Its carbon fiber crown and tapered steerer make RockShox’s latest Revelation XX World Cup one of the lightest options available in the versatile and highly competitive trail fork market. Our sample weighs just 1,610g (3.55lb), plus 70g for the 15mm through-axle, but there’s been no sacrifice in chassis stiffness as a result.
In fact, our in-house torsional stiffness tests confirm on-trail rider accounts that it’s one of the most rigid 130-150mm forks currently available – and noticeably more solid than Fox’s equivalent 32mm chassis. As a result, test riders were able to hold a more tightly controlled line through rock gardens, netted more consistent outcomes after tricky landings, and noted a more predictable feel overall than some spindlier competition.
The giant carbon crown and steerer of course deserve credit, but refinements to the rest of the chassis merit attention too, including the reinforced upper and lower bushing areas on the cast magnesium lowers, the heavily bolstered dropout areas with near-circumferential contact with the expanding wedge-type axle, the stoutly squared-off arch that generously wraps with each lower leg, and the minimally exposed 32mm-diameter straight-walled aluminum upper legs.
Despite some initial resistance, RockShox have succumbed to the public embracing of the 15mm through-axle design pioneered by Fox and Shimano and, if only to ease compatibility issues with the growing collection of hubs and wheels, we’re glad they have. The Maxle Lite skewer on our Revelation test fork is easy to use and improves on the original with truly one-handed operation and a set-and-forget indexed tension adjuster. Exercise care not to overtighten the thing, however, as the thin aluminum edges that the lever braces against when screwing and unscrewing can crack if mishandled.
Overall chassis strength is good despite the composite construction – something unfortunately discovered first-hand very early on in testing after a surprise two-meter nosedive/faceplant off of a much-bigger-than-anticipated log drop in Ashland, Oregon. Aside from a nicely cracked helmet, bike and (thankfully) body emerged unscathed and later inspections proved no damage to the front end. More than nine months and countless hours of riding later, our test fork is still going strong, though it’s required one or two oil bath services in our unusually dry and dusty test environment to maintain its buttery feel.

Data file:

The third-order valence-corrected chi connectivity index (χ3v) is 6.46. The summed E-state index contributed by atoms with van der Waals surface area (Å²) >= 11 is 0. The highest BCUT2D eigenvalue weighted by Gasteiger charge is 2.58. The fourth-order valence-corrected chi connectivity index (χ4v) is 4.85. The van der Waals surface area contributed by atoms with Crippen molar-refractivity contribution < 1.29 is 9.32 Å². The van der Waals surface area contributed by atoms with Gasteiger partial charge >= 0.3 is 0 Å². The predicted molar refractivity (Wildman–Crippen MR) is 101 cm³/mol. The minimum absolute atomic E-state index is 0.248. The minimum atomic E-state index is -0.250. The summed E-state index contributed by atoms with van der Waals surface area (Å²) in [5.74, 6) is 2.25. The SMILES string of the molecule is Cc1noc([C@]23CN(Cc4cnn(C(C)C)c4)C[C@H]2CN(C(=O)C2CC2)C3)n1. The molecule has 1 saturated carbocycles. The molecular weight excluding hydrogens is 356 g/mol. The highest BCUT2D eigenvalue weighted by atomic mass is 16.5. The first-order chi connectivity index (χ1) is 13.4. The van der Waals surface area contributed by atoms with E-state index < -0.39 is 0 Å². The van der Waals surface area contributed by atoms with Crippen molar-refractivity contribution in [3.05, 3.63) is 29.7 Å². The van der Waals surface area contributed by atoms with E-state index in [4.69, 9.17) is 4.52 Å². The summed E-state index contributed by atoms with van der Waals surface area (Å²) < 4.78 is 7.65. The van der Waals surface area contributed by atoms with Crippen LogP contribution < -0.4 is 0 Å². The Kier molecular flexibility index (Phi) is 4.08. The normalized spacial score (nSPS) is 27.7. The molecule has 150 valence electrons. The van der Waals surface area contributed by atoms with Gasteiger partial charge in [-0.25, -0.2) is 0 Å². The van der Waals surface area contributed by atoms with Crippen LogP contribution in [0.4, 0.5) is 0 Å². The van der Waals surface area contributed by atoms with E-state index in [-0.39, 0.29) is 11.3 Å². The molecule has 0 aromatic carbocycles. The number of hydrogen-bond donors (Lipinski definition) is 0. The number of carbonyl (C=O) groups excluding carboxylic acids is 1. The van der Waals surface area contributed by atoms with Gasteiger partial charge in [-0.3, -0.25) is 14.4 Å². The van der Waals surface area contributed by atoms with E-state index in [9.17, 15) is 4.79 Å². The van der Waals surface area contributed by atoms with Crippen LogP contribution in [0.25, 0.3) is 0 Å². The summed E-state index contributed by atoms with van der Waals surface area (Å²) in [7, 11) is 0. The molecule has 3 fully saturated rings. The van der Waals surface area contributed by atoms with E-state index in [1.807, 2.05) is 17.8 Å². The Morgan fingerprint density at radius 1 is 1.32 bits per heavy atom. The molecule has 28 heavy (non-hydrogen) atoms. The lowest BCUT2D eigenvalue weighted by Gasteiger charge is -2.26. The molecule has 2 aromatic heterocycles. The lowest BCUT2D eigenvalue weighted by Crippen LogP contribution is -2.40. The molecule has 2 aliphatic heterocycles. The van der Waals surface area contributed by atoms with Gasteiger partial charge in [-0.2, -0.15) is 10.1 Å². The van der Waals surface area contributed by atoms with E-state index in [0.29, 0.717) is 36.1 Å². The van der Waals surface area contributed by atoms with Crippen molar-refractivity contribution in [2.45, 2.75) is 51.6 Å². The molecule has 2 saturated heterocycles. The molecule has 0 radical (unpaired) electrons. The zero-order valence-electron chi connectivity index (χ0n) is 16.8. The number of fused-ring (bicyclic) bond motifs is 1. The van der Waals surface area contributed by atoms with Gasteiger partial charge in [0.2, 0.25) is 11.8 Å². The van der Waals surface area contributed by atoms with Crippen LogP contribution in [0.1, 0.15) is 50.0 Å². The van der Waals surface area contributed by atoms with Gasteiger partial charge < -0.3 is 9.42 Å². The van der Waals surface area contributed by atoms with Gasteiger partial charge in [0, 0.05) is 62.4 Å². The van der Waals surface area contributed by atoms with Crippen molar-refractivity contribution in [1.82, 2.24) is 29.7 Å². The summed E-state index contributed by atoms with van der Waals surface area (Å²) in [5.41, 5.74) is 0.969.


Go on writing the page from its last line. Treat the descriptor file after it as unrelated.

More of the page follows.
Highly tunable guts but you’ll need to invest the time to extract the best performance
Housed in the left leg is RockShox’s familiar Dual Air spring system with opposing air chambers that allow an extraordinarily wide tuning range. A higher pressure differential (as in lots more positive than negative air) yields a distinctly firm feel off the top that more cross-country oriented riders might prefer while setting the two chambers closer to equal – or even slightly more negative than positive air – produces a far more supple ride. It still doesn’t quite match the ultra-lively ride of a coil (and is maybe just a slight tick behind the best air-sprung systems with coil negative springs) but it’s not far behind and the composed and overall well-planted demeanor lends lots of confidence on rougher ground.
Unlike the set-and-forget nature of those other spring systems, be prepared to spend some time on the trail tweaking those air settings. While Dual Air offers a wide tuning range, it does require a good amount of experimentation before you get things exactly where you want them. “Dual [Air] is the most adjustable air spring system in mountain bikes,” says RockShox product manager Jeremiah Boobar. “One thing you don’t hear us talk about is putting the negative pressure above the positive pressure. On a Revelation you can put more negative than positive pressure and get the fork to feel extra plush. We don’t talk about this much because it’s a really hard story to tell.”